Pierre Bourdieu, in Pour un mouvement social européen,
Le Monde Diplomatique, juin 1999 — Pages 1, 16 et 17, aussi in Contre-feux 2, Raisons d'agir, 2001, p. 13-23

"L'histoire sociale enseigne qu'il n'y a pas de politique sociale sans un mouvement social capable de l'imposer ( et que ce n'est pas le marché, comme on tente de le faire croire aujourd'hui, mais le mouvement social qui a « civilisé » l'économie de marché, tout en contribuant grandement à son efficacité ). En conséquence, la question, pour tous ceux qui veulent réellement opposer une Europe sociale à une Europe des banques et de la monnaie, flanquée d'une Europe policière et pénitentiaire ( déjà très avancée ) et d'une Europe militaire ( conséquence probable de l'intervention au Kosovo ), est de savoir comment mobiliser les forces capables de parvenir à cette fin et à quelles instances demander ce travail de mobilisation. "


vendredi 11 avril 2014

vidéo: Mark Blyth, Austerity: The History of a Dangerous Idea

Mark Blyth
Austerity
The History of a Dangerous Idea
Oxford University Press
2013

Présentation de l'éditeur
Politicians today in both Europe and the United States have succeeded in casting government spending as reckless wastefulness that has made the economy worse. In contrast, they have advanced a policy of draconian budget cuts–austerity–to solve the financial crisis. We are told that we have all lived beyond our means and now need to tighten our belts. This view conveniently forgets where all that debt came from. Not from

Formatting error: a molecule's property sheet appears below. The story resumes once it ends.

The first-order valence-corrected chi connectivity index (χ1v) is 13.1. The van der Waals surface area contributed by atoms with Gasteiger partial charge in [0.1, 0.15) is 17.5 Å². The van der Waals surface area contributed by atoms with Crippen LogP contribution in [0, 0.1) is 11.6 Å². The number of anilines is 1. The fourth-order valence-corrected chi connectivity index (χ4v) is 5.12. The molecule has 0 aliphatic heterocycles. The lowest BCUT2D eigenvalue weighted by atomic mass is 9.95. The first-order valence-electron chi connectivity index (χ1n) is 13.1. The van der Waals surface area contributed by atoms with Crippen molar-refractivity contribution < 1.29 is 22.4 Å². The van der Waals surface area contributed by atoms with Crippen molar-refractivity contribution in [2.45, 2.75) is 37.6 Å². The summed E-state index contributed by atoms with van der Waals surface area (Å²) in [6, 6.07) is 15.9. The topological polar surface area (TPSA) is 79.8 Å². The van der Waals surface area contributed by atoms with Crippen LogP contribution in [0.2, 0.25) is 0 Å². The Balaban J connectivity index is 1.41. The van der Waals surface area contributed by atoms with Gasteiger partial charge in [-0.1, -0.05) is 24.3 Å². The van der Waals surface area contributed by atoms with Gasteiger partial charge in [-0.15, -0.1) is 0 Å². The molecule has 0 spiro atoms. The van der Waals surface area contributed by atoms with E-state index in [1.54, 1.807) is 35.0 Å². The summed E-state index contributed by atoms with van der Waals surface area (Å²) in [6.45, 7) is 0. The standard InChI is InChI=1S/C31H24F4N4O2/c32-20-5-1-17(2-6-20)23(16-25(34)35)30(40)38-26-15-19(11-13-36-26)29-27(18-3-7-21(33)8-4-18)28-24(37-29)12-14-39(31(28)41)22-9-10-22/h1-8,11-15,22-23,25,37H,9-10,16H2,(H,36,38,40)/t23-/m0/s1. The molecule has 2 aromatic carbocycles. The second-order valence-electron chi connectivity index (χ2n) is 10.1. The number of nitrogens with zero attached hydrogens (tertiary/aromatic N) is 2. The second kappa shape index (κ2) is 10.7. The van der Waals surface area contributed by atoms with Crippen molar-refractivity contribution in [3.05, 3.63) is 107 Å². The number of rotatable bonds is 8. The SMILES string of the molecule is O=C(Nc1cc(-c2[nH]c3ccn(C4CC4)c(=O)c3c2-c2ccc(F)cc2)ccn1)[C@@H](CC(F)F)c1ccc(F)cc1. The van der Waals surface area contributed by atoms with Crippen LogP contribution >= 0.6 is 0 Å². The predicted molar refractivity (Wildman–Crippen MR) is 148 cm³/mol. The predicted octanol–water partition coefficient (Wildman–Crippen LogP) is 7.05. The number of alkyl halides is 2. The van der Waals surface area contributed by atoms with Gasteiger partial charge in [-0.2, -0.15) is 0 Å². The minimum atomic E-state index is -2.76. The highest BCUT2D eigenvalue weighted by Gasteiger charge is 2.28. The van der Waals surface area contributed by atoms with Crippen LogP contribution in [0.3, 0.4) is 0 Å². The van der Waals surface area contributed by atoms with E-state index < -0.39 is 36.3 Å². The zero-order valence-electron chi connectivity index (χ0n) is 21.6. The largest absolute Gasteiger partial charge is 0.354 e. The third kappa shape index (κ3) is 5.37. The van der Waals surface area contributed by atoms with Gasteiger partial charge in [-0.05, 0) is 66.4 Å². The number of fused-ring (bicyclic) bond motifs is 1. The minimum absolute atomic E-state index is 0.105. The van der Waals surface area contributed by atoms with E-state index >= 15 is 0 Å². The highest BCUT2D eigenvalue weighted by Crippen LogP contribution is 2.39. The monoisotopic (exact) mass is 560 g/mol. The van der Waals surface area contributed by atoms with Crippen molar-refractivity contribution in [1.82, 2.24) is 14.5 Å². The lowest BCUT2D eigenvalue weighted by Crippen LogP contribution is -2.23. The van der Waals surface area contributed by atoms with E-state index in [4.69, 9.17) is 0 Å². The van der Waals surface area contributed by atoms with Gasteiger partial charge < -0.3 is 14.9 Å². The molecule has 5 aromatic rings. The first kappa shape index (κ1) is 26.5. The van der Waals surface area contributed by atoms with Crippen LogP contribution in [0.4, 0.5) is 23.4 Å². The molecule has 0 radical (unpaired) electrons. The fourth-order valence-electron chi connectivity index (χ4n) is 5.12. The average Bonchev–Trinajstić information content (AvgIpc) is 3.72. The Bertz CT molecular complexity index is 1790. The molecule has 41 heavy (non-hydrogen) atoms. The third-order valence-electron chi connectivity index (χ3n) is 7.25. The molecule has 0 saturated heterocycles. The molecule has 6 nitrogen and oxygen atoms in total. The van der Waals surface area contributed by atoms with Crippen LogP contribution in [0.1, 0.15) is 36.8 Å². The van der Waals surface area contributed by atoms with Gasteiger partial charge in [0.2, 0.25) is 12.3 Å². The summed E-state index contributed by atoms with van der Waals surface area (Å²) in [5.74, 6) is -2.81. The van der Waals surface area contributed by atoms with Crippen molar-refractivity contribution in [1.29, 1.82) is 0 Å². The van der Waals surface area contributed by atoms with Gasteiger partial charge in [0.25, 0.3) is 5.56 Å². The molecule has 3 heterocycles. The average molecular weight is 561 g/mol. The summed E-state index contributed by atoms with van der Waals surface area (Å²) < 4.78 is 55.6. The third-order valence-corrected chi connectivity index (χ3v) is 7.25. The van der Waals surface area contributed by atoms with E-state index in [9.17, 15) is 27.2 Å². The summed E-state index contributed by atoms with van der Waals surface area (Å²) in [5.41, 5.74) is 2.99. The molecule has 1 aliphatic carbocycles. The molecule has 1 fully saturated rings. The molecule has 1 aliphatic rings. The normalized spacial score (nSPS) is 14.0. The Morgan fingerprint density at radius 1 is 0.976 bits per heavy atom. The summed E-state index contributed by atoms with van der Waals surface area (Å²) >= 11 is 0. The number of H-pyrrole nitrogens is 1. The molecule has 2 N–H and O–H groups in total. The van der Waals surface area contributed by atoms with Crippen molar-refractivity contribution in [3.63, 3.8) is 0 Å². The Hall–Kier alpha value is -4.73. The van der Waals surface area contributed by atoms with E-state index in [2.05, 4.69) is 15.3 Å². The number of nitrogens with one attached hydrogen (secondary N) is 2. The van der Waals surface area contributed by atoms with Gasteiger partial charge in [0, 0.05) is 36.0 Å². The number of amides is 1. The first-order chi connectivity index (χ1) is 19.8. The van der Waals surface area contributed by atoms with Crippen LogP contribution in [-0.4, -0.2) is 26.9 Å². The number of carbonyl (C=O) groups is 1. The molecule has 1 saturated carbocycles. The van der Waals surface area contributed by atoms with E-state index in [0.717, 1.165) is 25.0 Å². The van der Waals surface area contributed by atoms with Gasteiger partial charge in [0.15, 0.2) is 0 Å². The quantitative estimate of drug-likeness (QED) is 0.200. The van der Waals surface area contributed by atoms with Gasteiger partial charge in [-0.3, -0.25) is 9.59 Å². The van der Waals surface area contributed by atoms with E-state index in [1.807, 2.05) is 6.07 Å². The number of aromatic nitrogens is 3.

an orgy of government spending, but as the direct result of bailing out, recapitalizing, and adding liquidity to the broken banking system. Through these actions private debt was rechristened as government debt while those responsible for generating it walked away scot free, placing the blame on the state, and the burden on the taxpayer.
That burden now takes the form of a global turn to austerity, the policy of reducing domestic wages and prices to restore competitiveness and balance the budget. The problem is, I argue here, that austerity is a very dangerous idea. First of all, it doesn’t work. As the past four years and countless historical examples from the last 100 years show, while it makes sense for any one state to try and cut its way to growth, it simply cannot work when all states try it simultaneously: all we do is shrink the economy. In the worst case, austerity policies worsened the Great Depression and created the conditions for seizures of power by the forces responsible for the Second World War: the Nazis and the Japanese military establishment. The arguments for austerity are tenuous and the evidence thin. Rather than expanding growth and opportunity, the repeated revival of this dead economic idea has almost always led to low growth along with increases in wealth and income inequality. Written not for the academy, but for all of us with an interest in how we’ve come to our current disastrous economic situation, this book demands that we recognize austerity for what it is, and what it costs us.
Mark Blyth is Professor of International Political Economy at Brown University. His books include Great Transformations: Economic Ideas and Institutional Change in the Twentieth Century.

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